Wednesday, 13 August 2008 16:59

Chrysler to Invest $1.8 B in Expanding Detroit Plant

Chrysler LLC announced today that it will invest approximately $1.8 billion in new vehicle programs, including a significant expansion and upgrade at its Jefferson North (Detroit) Assembly Plant to ready it for future production, starting in 2010. The announcement was made by Tom LaSorda, Chrysler LLC Vice Chairman and President, during a speech at the 2008 Management Briefing Seminars in Traverse City, Michigan.

"This investment in our future products and at Jefferson North will enable the Company to produce a future generation of vehicles more efficiently, with world-class quality and an improved environmental footprint," said Tom LaSorda. "Furthermore, this commitment reinforces the long-standing partnership between Chrysler LLC, the City of Detroit and the State of Michigan."
"A strong Chrysler is important for Michigan and Michigan workers, and we are pleased to cooperate with them on this project," said Governor Jennifer Granholm. "This expansion will continue a valuable, long-term partnership that has helped keep Michigan the automotive capital of North America."

Plant and Product Advancements

The total program investment will go towards product development functions, as well as new, state-of-the-art manufacturing systems in the plant. This investment provides for the design, development, components and supplier support associated with the new vehicle programs.

"We believe the Jefferson North makeover will give the facility and our Company the upper hand on how responsive we can be to shifts in consumers' needs and changing market demands," said Frank Ewasyshyn, Chrysler LLC Executive Vice President of Manufacturing. "We also believe this will be achieved while continuously improving the quality of our vehicles that will be produced in Detroit."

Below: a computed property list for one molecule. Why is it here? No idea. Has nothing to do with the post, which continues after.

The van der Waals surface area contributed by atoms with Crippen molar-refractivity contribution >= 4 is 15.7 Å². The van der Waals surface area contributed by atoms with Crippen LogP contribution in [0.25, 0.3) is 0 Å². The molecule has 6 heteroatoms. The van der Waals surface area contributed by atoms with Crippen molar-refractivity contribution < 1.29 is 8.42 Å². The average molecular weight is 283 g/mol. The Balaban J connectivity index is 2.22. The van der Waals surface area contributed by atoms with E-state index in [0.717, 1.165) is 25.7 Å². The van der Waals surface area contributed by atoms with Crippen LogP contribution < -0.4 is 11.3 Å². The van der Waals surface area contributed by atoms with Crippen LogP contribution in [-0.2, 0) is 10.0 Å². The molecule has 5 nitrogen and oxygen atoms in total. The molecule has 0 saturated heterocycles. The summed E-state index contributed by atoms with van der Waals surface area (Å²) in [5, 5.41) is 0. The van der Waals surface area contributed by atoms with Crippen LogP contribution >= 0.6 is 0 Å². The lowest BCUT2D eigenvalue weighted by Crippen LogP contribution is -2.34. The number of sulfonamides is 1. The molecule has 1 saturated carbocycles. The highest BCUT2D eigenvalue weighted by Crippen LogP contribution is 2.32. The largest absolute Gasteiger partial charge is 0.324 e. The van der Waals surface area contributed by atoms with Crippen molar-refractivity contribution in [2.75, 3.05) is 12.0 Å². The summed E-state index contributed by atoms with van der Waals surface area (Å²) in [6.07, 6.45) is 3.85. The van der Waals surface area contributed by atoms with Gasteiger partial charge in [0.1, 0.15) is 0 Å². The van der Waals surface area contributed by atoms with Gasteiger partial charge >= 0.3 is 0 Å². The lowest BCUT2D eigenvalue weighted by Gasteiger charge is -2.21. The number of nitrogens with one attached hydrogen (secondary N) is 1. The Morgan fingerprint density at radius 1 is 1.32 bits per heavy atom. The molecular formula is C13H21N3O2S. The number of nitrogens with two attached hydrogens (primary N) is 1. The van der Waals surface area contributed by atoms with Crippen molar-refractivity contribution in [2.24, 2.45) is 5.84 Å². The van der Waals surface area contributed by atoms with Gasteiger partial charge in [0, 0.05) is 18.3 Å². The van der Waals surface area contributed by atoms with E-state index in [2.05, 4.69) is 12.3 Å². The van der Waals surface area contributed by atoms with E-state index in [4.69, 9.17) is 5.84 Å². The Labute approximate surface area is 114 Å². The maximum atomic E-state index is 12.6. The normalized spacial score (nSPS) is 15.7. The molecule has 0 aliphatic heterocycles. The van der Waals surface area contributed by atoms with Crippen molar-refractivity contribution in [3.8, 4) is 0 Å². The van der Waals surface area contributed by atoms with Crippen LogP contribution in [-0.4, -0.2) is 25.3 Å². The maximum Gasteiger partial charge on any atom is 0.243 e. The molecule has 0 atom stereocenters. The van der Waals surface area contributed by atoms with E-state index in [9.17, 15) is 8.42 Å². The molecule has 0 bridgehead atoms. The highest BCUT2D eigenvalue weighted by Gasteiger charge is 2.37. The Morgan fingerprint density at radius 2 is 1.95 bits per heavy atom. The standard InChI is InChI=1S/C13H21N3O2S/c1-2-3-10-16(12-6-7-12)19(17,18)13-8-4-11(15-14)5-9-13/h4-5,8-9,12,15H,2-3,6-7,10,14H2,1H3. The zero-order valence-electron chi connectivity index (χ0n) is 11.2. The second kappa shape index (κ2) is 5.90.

Jefferson North will undergo a 285,000 square foot building expansion to replace the existing body shop, which will give the facility an all-new level of manufacturing flexibility for multiple product capability. In addition, changes throughout paint and assembly operations will accommodate vehicles of various sizes and dimensions. Material handling and other plant functions also will be improved.

Plant employees will benefit from new levels of involvement and training to help complete the plant transformation. Much of the critical work required for facility and equipment preparation and installation will be accomplished by employees from the plant, a result of collaborative work between Chrysler and the UAW.
"This is an important day for the future of the UAW and Chrysler LLC, and we are pleased to partner with Chrysler to help maintain jobs in Michigan," said General Holiefield, UAW Vice President and Director for the Chrysler Department. "Although we are in the midst of challenging times, the strong relationship between Chrysler and the Union will contribute toward our long-term success."

Green Initiatives

Multiple "green" initiatives will be employed at Jefferson North. Each of these additions will result in energy savings, as well as a brighter, cleaner and more ergonomically sound workplace for employees. Plus, these advancements will improve the environmental footprint of the facility by reducing carbon emissions, solid waste and raw material consumption while also helping to green the outside grounds of the plant. These include:
-- Energy-efficient fluorescent lighting fixtures and a state-of-the-art energy management system;
-- Air filtration systems to improve employee comfort and workplace cleanliness;
-- Decanting technology, which will utilize paint sludge as an energy source, reducing emissions and solid waste;
-- Electric-servo weld guns in the new body shop to improve welding quality for the vehicle bodies, while also producing quieter operations;
-- Replacing unused asphalt parking areas with grass to reduce heat generation and improve appearance;
-- Utilizing reusable paint clips that hold doors in place during the paint process and reusing parts racks, resulting in a reduced raw material consumption; and
-- Trailer cubing and rack density improvements to reduce fuel consumption and transportation costs.
The energy savings resulting from the sludge operations, filtration systems, lighting and servo welding alone are anticipated in total to save several dollars per vehicle built, while helping to have a cleaner, brighter workplace.

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